Thursday 17th August
David Olusoga is a rather handsome mixed-race gentleman – half-Geordie, half-Nigerian – who has recently blazed an educatory trail of enlightenment across the world. His mission has been a continuation of the salvage jobs on black history made a generation previously by historians such as Peter Fryer. Through these joint efforts, the invisible voices of the African diaspora that permeated the white world, often brutalised by chains, are given at least some breath. The core of Olusoga’s directive is that there is something of a watershed moment taught to all our children, that British history remembers only the abolition of slavery, & chooses to ignore the desperate unholy years before emancipation. The same classroom texts are also stuffed full of spinning jennies & factory chimneys, but nowhere do we read of the cotton fields of America which were the lifeblood of the Industrial Revolution.
Olusoga is a man of spring temperament; charming, gentile, soft spoken, he expertly wove a comprehensive tapestry of his subject matter for a packed house. Then came the thirty minute Q&A, all chaired consummately by Celeste-Marie Bernier, & it turned out that Olusoga has almost accepted defeat, that the classroom is not the place to educate our future generations on black British history, but we should leave it instead to demographics, & perhaps TV programs such as the ones he produces on the subjects. This left an unusual aftertaste, for when something vitally important needed doing about rewriting black history, Olusoga actually did it, but has then almost lost faith in what he has done. Even so, the forest of hands that remained straining at the end of the Q&A is proof that there is a lot more debate to come on black history, & it is through passionate historians like Olusoga & those to come that this will hopefully occur.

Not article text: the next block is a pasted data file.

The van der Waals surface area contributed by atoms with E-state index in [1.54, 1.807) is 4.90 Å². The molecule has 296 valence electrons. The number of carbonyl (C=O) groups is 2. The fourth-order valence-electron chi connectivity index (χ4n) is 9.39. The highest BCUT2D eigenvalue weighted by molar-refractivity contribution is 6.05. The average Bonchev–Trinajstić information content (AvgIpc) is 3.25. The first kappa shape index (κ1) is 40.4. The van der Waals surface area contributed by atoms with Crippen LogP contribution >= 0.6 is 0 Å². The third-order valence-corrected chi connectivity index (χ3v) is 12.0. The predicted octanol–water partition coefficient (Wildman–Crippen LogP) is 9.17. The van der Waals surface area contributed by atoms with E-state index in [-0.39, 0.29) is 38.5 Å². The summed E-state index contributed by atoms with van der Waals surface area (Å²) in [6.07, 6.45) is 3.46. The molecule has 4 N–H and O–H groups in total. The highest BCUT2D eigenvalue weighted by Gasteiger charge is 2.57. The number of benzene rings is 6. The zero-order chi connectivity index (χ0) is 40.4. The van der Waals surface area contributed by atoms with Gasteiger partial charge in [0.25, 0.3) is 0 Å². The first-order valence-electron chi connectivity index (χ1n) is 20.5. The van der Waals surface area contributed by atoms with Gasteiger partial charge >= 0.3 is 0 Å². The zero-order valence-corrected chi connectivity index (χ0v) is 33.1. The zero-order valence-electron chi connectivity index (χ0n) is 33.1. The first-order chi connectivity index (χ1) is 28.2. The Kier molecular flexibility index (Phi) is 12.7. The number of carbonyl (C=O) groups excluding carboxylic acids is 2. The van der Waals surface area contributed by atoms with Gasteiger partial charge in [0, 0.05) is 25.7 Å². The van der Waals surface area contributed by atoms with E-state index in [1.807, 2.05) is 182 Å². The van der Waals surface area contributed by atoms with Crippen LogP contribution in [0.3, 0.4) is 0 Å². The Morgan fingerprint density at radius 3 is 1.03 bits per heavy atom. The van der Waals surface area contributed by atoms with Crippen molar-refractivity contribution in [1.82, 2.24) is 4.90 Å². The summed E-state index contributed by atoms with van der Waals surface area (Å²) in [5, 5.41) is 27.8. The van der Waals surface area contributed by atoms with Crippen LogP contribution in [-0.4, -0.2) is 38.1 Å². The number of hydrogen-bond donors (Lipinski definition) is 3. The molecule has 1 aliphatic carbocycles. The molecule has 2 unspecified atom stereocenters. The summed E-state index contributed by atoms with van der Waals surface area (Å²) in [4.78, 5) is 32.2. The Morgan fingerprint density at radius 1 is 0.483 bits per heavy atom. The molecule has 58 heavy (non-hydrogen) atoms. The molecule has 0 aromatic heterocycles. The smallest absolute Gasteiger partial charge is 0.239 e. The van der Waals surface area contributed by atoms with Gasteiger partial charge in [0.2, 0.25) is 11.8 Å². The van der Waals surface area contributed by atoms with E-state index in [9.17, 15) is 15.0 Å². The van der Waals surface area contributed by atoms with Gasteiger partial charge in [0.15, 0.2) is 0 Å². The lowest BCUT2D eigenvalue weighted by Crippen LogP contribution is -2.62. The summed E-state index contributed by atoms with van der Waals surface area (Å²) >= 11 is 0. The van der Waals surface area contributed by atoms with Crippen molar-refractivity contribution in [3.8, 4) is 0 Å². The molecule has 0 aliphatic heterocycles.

Reviewer : Damo